A much larger investment, put at US$ 320 million, is the building of two hotels and several holiday homes on Xefina Island in the Bay of Maputo.
Here the work has been held up by geography - the investors have found it diffic ult to transport equipment to the island, because there is no bridge from the mainland to Xefina.
Desite these constraints, Sumbana believed that one of the Xefina five-star hote ls would be ready by early 2010.
In the Mozambican section of the Greater Limpopo Cross-border Park, in Gaza province, investment of US$ 83 million is under way to build a hotel of 100 rooms and holiday homes with 200 rooms.
Given the proximity of the new hotel and homes to South Africa, Sumbana was conf ident they would attract tourists during the World Cup.
He disclosed that a project was also in hand to build a three-star hotel, with 80 rooms, valued at US$ 12 million in the southern city of Matola, which he believes would also be ready before 2010.
Sumbana was speaking ahead of a meeting Saturday, on Bazaruto island, in Inhambane, with his South African and Swazi counterparts, intended to discuss how to attract more tourists to the region.
Earlier in the week, Sumbana and American millionaire Gregory Carr signed an agreement for the co-management of the Gorongosa National Park, in the central province of Sofala, for the next 20 years.
During the 20-year period, the Carr Foundation promised to invest a minimum of U S$ 1.2 million annually in the park.
The counterpart from the Mozambican government will be US$ 150,000 annually, for the first three years.
In the first five years, the stress will be on restocking the park, which lost most of its large mammals during the war.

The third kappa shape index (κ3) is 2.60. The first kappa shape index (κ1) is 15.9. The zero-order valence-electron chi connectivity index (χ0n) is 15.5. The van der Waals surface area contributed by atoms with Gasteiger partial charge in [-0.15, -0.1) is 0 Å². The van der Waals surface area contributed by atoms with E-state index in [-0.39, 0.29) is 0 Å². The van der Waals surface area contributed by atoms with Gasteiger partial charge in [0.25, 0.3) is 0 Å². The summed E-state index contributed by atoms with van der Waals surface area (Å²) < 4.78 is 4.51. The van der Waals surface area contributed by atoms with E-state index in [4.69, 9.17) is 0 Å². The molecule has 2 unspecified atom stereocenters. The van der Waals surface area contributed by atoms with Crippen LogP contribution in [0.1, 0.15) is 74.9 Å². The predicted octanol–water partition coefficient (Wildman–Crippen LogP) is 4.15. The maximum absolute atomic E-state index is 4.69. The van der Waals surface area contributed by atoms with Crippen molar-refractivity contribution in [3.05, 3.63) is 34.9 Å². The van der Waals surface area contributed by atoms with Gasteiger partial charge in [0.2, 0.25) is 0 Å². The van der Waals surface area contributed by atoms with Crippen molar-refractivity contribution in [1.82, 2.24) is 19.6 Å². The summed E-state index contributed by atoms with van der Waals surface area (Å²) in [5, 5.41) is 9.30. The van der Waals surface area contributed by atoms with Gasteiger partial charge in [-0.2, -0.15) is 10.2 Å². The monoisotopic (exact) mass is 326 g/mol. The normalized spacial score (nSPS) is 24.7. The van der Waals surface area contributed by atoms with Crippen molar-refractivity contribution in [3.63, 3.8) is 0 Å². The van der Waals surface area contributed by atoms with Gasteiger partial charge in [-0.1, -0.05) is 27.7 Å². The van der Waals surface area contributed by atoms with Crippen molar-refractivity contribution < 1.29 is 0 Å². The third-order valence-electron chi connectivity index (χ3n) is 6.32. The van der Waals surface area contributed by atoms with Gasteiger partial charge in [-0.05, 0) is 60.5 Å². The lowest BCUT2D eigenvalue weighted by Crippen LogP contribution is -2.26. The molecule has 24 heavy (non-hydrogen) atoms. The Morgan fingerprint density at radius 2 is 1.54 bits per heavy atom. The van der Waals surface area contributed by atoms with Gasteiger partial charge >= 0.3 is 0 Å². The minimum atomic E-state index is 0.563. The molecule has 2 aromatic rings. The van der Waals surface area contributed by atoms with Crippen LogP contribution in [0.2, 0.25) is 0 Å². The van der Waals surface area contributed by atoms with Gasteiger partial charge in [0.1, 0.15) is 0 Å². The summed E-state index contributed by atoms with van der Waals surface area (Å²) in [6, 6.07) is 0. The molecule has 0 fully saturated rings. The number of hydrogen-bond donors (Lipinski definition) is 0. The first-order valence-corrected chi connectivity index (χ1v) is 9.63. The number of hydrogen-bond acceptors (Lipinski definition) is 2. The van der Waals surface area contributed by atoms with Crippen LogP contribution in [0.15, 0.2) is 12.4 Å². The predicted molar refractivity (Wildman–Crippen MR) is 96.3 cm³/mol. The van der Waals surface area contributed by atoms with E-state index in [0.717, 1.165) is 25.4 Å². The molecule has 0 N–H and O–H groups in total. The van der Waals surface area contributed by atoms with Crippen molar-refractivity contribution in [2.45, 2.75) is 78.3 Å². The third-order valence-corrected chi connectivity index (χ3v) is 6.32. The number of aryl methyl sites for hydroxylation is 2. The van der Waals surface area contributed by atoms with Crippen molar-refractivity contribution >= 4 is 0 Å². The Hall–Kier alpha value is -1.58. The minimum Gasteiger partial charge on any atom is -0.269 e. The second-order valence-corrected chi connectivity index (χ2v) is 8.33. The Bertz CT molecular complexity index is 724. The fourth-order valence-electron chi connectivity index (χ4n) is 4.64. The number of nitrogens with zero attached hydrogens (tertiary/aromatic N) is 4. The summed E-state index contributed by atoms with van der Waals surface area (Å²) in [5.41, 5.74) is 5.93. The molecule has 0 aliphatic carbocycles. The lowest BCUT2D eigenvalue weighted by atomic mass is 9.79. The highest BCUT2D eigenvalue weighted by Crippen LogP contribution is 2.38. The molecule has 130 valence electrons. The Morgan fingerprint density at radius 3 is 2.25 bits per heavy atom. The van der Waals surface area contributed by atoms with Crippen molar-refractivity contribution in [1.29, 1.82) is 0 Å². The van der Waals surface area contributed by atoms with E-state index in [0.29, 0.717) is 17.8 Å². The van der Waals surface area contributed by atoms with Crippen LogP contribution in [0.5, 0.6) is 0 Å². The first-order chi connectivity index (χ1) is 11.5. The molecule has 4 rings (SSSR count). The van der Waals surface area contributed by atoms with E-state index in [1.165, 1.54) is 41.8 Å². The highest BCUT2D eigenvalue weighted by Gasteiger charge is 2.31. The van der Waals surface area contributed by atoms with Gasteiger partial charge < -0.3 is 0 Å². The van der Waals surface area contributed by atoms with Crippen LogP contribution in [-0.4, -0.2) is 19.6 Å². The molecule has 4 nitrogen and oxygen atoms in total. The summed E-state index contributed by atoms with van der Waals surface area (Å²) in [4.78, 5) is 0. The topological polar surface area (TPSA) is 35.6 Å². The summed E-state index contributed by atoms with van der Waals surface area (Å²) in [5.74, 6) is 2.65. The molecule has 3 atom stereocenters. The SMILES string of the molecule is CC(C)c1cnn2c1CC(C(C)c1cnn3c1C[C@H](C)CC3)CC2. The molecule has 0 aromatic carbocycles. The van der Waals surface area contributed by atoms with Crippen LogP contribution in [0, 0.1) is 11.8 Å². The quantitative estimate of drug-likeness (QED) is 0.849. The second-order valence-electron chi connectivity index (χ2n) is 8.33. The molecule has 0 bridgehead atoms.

Another 4,000 animals will be brought into the park, including endangered specie s such as rhinoceros.
As for tourist infrastructures, a further three camps, two of them luxury standard, will be built in the park.
According to Sumbana, the adoption of the joint management model allows access to a greater diversity of sources of funding, and reduces the burden of the park on the state budget.
Community involvement in the park management will also be maximised, ensuring th at local communities enjoy benefits from natural resources.
The government hopes that, as from the fifth year, the park will be receiving 500,000 tourists a year, with an income of US$ 75 million (on the assumption that each tourist will stay for an average of three days, and spend at least US$ 50 a day).
The Gorongosa Park contains 54 separate ecosystems, ranging from the Cheringoma plateau, to the flood plains of the Pungue river, to miombo woodlands, to Lake Urema, to the Gorongosa mountain range that gives the park its name.
Bazaruto - 27/06/2008
Maputo, Mozambique,Â 03 July â€“ Rebuilding of the 117 kilometres of the road linking Catemba to Ponta do Ouro in the Mozambican province of Maputo, began last week Mozambican newspaper NotĂcias reported this week.
Work, which is expected to take two months, will be the responsibility of Empresa Nacional de Obras PĂşblicas (ENOP), which was granted the tender for management and maintenance of the road for a three-year period.
Despite not giving a figure for the value of the project, LuĂs Matsinhe, councillor for the Municipal District of Catembe, said funding came from the government via the National Roads Administration (ANE).
The rebuilding of the road will make Access to the tourist areas of Maputo province easier, namely Ponta do Ouro, Bela Vista, MatutuĂne, Ponta Malongane, amongst others.